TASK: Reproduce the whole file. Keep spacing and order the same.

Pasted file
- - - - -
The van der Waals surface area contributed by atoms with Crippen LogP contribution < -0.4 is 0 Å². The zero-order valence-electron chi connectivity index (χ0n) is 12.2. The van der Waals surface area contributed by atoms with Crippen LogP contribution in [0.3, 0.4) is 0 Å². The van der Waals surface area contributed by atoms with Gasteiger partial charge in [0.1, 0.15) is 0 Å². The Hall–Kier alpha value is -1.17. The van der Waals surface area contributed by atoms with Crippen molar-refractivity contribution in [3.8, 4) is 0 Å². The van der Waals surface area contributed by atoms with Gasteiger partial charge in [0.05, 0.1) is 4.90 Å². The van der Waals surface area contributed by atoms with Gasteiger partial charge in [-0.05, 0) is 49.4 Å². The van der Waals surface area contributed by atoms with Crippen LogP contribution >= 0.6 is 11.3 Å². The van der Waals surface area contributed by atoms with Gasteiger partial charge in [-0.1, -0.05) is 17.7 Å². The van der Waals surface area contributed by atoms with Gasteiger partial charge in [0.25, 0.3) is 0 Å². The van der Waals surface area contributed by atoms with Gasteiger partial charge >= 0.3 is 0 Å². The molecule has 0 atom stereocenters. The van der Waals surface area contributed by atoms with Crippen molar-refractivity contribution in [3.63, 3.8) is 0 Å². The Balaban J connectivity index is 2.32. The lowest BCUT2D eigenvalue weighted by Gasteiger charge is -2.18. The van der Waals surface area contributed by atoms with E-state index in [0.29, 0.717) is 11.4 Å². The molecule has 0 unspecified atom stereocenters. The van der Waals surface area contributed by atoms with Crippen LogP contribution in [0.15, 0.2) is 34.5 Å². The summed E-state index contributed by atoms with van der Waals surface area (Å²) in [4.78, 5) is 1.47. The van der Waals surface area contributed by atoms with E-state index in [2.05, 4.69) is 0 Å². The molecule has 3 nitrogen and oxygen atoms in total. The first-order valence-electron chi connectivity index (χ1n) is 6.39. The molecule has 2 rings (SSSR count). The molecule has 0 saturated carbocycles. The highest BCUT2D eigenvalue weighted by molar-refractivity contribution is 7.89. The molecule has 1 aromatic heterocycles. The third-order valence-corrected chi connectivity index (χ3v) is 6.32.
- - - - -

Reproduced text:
The van der Waals surface area contributed by atoms with Crippen LogP contribution < -0.4 is 0 Å². The zero-order valence-electron chi connectivity index (χ0n) is 12.2. The van der Waals surface area contributed by atoms with Crippen LogP contribution in [0.3, 0.4) is 0 Å². The van der Waals surface area contributed by atoms with Gasteiger partial charge in [0.1, 0.15) is 0 Å². The Hall–Kier alpha value is -1.17. The van der Waals surface area contributed by atoms with Crippen molar-refractivity contribution in [3.8, 4) is 0 Å². The van der Waals surface area contributed by atoms with Gasteiger partial charge in [0.05, 0.1) is 4.90 Å². The van der Waals surface area contributed by atoms with Gasteiger partial charge in [-0.05, 0) is 49.4 Å². The van der Waals surface area contributed by atoms with Crippen LogP contribution >= 0.6 is 11.3 Å². The van der Waals surface area contributed by atoms with Gasteiger partial charge in [-0.1, -0.05) is 17.7 Å². The van der Waals surface area contributed by atoms with Gasteiger partial charge in [0.25, 0.3) is 0 Å². The van der Waals surface area contributed by atoms with Gasteiger partial charge >= 0.3 is 0 Å². The molecule has 0 atom stereocenters. The van der Waals surface area contributed by atoms with Crippen molar-refractivity contribution in [3.63, 3.8) is 0 Å². The Balaban J connectivity index is 2.32. The lowest BCUT2D eigenvalue weighted by Gasteiger charge is -2.18. The van der Waals surface area contributed by atoms with E-state index in [0.29, 0.717) is 11.4 Å². The molecule has 0 unspecified atom stereocenters. The van der Waals surface area contributed by atoms with Crippen LogP contribution in [0.15, 0.2) is 34.5 Å². The summed E-state index contributed by atoms with van der Waals surface area (Å²) in [4.78, 5) is 1.47. The van der Waals surface area contributed by atoms with E-state index in [2.05, 4.69) is 0 Å². The molecule has 3 nitrogen and oxygen atoms in total. The first-order valence-electron chi connectivity index (χ1n) is 6.39. The molecule has 2 rings (SSSR count). The molecule has 0 saturated carbocycles. The highest BCUT2D eigenvalue weighted by molar-refractivity contribution is 7.89. The molecule has 1 aromatic heterocycles. The third-order valence-corrected chi connectivity index (χ3v) is 6.32.